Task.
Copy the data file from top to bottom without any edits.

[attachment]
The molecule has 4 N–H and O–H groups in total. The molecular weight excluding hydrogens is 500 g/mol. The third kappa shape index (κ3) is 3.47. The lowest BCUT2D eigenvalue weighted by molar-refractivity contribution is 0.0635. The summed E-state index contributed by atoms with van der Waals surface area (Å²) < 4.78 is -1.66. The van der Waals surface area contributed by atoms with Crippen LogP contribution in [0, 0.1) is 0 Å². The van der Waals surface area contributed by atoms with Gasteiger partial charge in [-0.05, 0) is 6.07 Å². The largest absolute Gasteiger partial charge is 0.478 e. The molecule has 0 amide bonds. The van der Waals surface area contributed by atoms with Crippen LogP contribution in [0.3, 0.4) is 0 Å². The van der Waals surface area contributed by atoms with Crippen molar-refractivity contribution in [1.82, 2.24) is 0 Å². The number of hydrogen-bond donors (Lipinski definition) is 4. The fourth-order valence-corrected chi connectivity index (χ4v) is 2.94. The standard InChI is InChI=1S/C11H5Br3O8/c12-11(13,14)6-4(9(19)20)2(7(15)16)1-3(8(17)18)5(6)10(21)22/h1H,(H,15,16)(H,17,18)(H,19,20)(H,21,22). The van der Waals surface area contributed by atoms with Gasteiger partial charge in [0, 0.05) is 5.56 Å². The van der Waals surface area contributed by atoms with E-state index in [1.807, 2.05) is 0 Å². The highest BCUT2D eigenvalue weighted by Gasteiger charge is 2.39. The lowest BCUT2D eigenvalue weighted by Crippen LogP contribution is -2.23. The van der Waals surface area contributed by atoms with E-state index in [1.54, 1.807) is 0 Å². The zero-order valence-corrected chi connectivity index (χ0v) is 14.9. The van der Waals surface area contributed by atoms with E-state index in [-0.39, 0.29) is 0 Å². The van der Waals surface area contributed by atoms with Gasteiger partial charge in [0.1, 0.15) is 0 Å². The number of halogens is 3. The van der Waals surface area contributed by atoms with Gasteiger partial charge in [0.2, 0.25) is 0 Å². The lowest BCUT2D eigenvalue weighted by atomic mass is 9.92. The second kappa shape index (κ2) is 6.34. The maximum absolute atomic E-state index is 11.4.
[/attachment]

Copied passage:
The molecule has 4 N–H and O–H groups in total. The molecular weight excluding hydrogens is 500 g/mol. The third kappa shape index (κ3) is 3.47. The lowest BCUT2D eigenvalue weighted by molar-refractivity contribution is 0.0635. The summed E-state index contributed by atoms with van der Waals surface area (Å²) < 4.78 is -1.66. The van der Waals surface area contributed by atoms with Crippen LogP contribution in [0, 0.1) is 0 Å². The van der Waals surface area contributed by atoms with Gasteiger partial charge in [-0.05, 0) is 6.07 Å². The largest absolute Gasteiger partial charge is 0.478 e. The molecule has 0 amide bonds. The van der Waals surface area contributed by atoms with Crippen LogP contribution in [0.3, 0.4) is 0 Å². The van der Waals surface area contributed by atoms with Crippen molar-refractivity contribution in [1.82, 2.24) is 0 Å². The number of hydrogen-bond donors (Lipinski definition) is 4. The fourth-order valence-corrected chi connectivity index (χ4v) is 2.94. The standard InChI is InChI=1S/C11H5Br3O8/c12-11(13,14)6-4(9(19)20)2(7(15)16)1-3(8(17)18)5(6)10(21)22/h1H,(H,15,16)(H,17,18)(H,19,20)(H,21,22). The van der Waals surface area contributed by atoms with Gasteiger partial charge in [0, 0.05) is 5.56 Å². The van der Waals surface area contributed by atoms with E-state index in [1.807, 2.05) is 0 Å². The highest BCUT2D eigenvalue weighted by Gasteiger charge is 2.39. The lowest BCUT2D eigenvalue weighted by Crippen LogP contribution is -2.23. The van der Waals surface area contributed by atoms with E-state index in [1.54, 1.807) is 0 Å². The zero-order valence-corrected chi connectivity index (χ0v) is 14.9. The van der Waals surface area contributed by atoms with E-state index in [-0.39, 0.29) is 0 Å². The van der Waals surface area contributed by atoms with Gasteiger partial charge in [0.1, 0.15) is 0 Å². The number of halogens is 3. The van der Waals surface area contributed by atoms with Gasteiger partial charge in [0.2, 0.25) is 0 Å². The lowest BCUT2D eigenvalue weighted by atomic mass is 9.92. The second kappa shape index (κ2) is 6.34. The maximum absolute atomic E-state index is 11.4.